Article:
New England Recovers Slower Than Rest of US
But region's deep slump forces industries to become more efficient. RESTARTING ECONOMY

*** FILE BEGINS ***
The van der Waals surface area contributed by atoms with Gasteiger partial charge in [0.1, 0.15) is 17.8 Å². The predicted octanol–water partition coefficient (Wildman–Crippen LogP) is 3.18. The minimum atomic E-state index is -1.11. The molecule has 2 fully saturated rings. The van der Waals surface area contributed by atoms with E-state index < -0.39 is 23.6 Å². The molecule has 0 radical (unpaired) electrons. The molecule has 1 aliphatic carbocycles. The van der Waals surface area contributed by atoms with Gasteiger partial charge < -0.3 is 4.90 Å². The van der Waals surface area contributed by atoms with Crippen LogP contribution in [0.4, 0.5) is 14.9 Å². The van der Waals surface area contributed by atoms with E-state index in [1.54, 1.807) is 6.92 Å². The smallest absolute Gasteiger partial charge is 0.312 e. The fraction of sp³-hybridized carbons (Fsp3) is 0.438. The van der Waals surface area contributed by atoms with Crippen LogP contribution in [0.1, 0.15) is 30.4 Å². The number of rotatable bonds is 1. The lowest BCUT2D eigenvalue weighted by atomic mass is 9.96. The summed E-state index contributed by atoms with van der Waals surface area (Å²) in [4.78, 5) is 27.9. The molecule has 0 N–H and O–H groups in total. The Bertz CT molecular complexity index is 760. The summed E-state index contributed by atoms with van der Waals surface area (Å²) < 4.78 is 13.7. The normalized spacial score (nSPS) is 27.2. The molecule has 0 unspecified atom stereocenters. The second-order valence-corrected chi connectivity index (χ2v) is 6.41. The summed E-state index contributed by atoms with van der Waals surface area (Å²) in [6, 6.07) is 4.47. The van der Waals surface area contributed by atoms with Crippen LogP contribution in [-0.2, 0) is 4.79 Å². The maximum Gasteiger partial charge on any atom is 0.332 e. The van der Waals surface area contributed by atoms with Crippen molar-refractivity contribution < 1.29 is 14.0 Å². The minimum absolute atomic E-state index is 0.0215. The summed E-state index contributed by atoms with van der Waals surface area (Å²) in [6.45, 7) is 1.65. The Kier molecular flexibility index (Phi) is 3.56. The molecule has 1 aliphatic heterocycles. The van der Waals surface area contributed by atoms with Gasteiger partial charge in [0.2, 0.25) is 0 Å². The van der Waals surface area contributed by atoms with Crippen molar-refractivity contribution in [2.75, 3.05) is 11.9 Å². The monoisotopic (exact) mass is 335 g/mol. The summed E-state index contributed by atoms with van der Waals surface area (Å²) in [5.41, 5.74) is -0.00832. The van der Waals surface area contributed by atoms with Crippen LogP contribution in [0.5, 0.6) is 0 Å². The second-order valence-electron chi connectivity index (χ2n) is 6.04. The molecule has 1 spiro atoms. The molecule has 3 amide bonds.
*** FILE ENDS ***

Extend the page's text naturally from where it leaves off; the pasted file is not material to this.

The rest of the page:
SIGNS of hope are emerging amid New England's worst recession since the Great Depression.However, the region may not experience a full economic recovery until the end of this decade. New England's recession, which began in early 1989, is far deeper than the national economic downturn. And although the region will make gains over the next year, growth in the first half of the 1990s will lag behind the nation, predicts Sara Johnson, an economist at DRI/McGraw-Hill, an economic forecasting firm in Lexington, Mass. Ms. Johnson says some trends that will tend to slow down the recovery include: high energy, labor, and building costs compared to other regions; restructuring and cost-cutting in key industries such as computers, defense, and financial services; and the effects of overbuilding in real estate markets during the 1980s. "This is not just a cyclical episode tied to the dynamics of the national economy," she says. "This is a period of major structural changes in the region and also major adjustments for the excesses of the 1980s." These structural changes will have a positive impact on the region in the long term and will force industries to become more productive and efficient, say economists. Such cost-cutting measures have been concentrated in the service sector, including financial services, state and local government, and retail, says Lynne Browne, deputy director of research for regional affairs at the Federal Reserve Bank of Boston. "There is a general attempt to become leaner and meaner which is now affecting services," Ms. Browne says. "That's a national development but it's especially powerful here because of the pressures of a weak economy." New England's current recession has meant high unemployment. Johnson estimates the region has lost a total of 557,000 jobs - which will make up about half the jobs lost during the national recession. The regional unemployment rate of 7.7 percent (in August) compares to a low in 1988 of 3.1 percent. In Massachusetts, considered a bellwether state for the rest of the region, it will take the entire decade for the state to reach its peak 1988 employment level, Johnson predicts. Unlike previous regional recessions in 1974-75 and 1981-82 when job losses were concentrated in the manufacturing sector, unemployment has reached into the service sector and white-collar fields. There are signs of hope, however. For one thing, economists agree the region in general has a strong economic base. Some of New England's strongest assets are its world-class educational, medical, and research institutions. Economists point to graduates from schools like the Massachusetts Institute of Technology in Cambridge, Mass., who have shown a strong propensity to stay in the area and launch small high-tech firms. Economists cite several industries in the region that promise future growth: biotechnology, consulting, medical research, environmental technology. A recent report by Harvard University economist Michael Porter and the Monitor Company recommends that Massachusetts build on these strengths to restart its economy. The policy suggestions include: * Put the state's fiscal house in order, boosting government efficiency and restoring lost confidence in the economy. * Provide investment incentives, including favorable state tax treatment for capital gains from equity investments held for five years or longer. * Enhance the state's position as a technology capital through tax incentives on research. * Develop a human resources strategy for the state, including a streamlined school governance system and better teaching of both basic and applied skills. * Become a showcase for environmental quality and energy conservation through creative regulation. This could improve living standards and foster new businesses, turning the region's high energy costs into a strength. Massachusetts already ranks fifth in the nation on DRI's "attractiveness index," which measures the contribution of industries such as tourism and recreation, as well as cultural activities and higher education, to a state economy. The areas that rank ahead of Massachusetts are Hawaii, Vermont, Nevada, and Washington, D.C. Bay State Gov. William Weld (R) has emphasized export growth. Though some economists say progress in this area will be difficult, Johnson says strong economic growth in Europe and Japan by early 1992 will help stimulate export demand.